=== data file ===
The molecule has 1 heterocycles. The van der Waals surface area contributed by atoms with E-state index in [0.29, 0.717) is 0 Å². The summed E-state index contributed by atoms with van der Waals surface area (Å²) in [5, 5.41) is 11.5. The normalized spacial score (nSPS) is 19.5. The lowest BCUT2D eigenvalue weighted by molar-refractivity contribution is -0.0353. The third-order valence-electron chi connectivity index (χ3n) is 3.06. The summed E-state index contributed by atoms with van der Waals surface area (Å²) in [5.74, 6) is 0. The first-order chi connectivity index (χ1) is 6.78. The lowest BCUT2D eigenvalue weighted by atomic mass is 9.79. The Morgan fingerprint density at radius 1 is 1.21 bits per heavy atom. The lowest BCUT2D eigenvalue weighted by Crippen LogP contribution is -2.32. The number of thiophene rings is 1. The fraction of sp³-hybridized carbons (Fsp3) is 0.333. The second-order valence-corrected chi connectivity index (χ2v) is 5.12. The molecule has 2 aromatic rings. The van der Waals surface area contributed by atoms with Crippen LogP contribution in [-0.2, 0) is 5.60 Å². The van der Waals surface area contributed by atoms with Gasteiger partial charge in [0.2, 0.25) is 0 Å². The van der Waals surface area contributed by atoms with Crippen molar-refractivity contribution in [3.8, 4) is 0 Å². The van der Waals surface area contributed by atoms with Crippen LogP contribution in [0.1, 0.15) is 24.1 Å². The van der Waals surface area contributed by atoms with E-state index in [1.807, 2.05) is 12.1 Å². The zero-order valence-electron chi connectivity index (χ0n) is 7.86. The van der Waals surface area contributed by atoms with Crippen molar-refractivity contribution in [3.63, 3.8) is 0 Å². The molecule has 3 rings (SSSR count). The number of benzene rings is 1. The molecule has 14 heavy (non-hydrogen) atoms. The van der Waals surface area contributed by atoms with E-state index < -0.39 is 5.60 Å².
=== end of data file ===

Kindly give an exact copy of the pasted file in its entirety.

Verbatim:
The molecule has 1 heterocycles. The van der Waals surface area contributed by atoms with E-state index in [0.29, 0.717) is 0 Å². The summed E-state index contributed by atoms with van der Waals surface area (Å²) in [5, 5.41) is 11.5. The normalized spacial score (nSPS) is 19.5. The lowest BCUT2D eigenvalue weighted by molar-refractivity contribution is -0.0353. The third-order valence-electron chi connectivity index (χ3n) is 3.06. The summed E-state index contributed by atoms with van der Waals surface area (Å²) in [5.74, 6) is 0. The first-order chi connectivity index (χ1) is 6.78. The lowest BCUT2D eigenvalue weighted by atomic mass is 9.79. The Morgan fingerprint density at radius 1 is 1.21 bits per heavy atom. The lowest BCUT2D eigenvalue weighted by Crippen LogP contribution is -2.32. The number of thiophene rings is 1. The fraction of sp³-hybridized carbons (Fsp3) is 0.333. The second-order valence-corrected chi connectivity index (χ2v) is 5.12. The molecule has 2 aromatic rings. The van der Waals surface area contributed by atoms with Crippen LogP contribution in [-0.2, 0) is 5.60 Å². The van der Waals surface area contributed by atoms with Gasteiger partial charge in [0.2, 0.25) is 0 Å². The van der Waals surface area contributed by atoms with Crippen molar-refractivity contribution in [3.8, 4) is 0 Å². The van der Waals surface area contributed by atoms with Crippen LogP contribution in [0.1, 0.15) is 24.1 Å². The van der Waals surface area contributed by atoms with E-state index in [1.807, 2.05) is 12.1 Å². The zero-order valence-electron chi connectivity index (χ0n) is 7.86. The van der Waals surface area contributed by atoms with Crippen molar-refractivity contribution in [3.63, 3.8) is 0 Å². The molecule has 3 rings (SSSR count). The number of benzene rings is 1. The molecule has 14 heavy (non-hydrogen) atoms. The van der Waals surface area contributed by atoms with E-state index < -0.39 is 5.60 Å².